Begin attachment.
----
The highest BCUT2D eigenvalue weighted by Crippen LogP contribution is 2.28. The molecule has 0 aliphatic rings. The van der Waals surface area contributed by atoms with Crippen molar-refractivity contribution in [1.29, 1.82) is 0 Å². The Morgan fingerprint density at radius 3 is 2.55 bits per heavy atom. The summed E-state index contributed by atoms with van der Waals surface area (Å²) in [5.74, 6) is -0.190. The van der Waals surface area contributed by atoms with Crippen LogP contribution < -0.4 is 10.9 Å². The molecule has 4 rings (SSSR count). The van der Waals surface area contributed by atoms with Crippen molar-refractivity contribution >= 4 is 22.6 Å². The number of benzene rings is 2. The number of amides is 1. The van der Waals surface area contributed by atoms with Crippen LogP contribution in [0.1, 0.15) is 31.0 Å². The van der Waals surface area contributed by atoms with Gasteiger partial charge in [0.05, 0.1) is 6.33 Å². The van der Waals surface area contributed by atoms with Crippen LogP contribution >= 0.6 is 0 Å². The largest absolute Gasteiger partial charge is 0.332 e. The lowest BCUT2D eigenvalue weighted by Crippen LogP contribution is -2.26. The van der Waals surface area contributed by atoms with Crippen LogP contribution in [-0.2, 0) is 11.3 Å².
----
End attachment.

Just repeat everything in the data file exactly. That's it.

The highest BCUT2D eigenvalue weighted by Crippen LogP contribution is 2.28. The molecule has 0 aliphatic rings. The van der Waals surface area contributed by atoms with Crippen molar-refractivity contribution in [1.29, 1.82) is 0 Å². The Morgan fingerprint density at radius 3 is 2.55 bits per heavy atom. The summed E-state index contributed by atoms with van der Waals surface area (Å²) in [5.74, 6) is -0.190. The van der Waals surface area contributed by atoms with Crippen LogP contribution < -0.4 is 10.9 Å². The molecule has 4 rings (SSSR count). The van der Waals surface area contributed by atoms with Crippen molar-refractivity contribution >= 4 is 22.6 Å². The number of benzene rings is 2. The number of amides is 1. The van der Waals surface area contributed by atoms with Crippen LogP contribution in [0.1, 0.15) is 31.0 Å². The van der Waals surface area contributed by atoms with Gasteiger partial charge in [0.05, 0.1) is 6.33 Å². The van der Waals surface area contributed by atoms with Crippen LogP contribution >= 0.6 is 0 Å². The largest absolute Gasteiger partial charge is 0.332 e. The lowest BCUT2D eigenvalue weighted by Crippen LogP contribution is -2.26. The van der Waals surface area contributed by atoms with Crippen LogP contribution in [-0.2, 0) is 11.3 Å².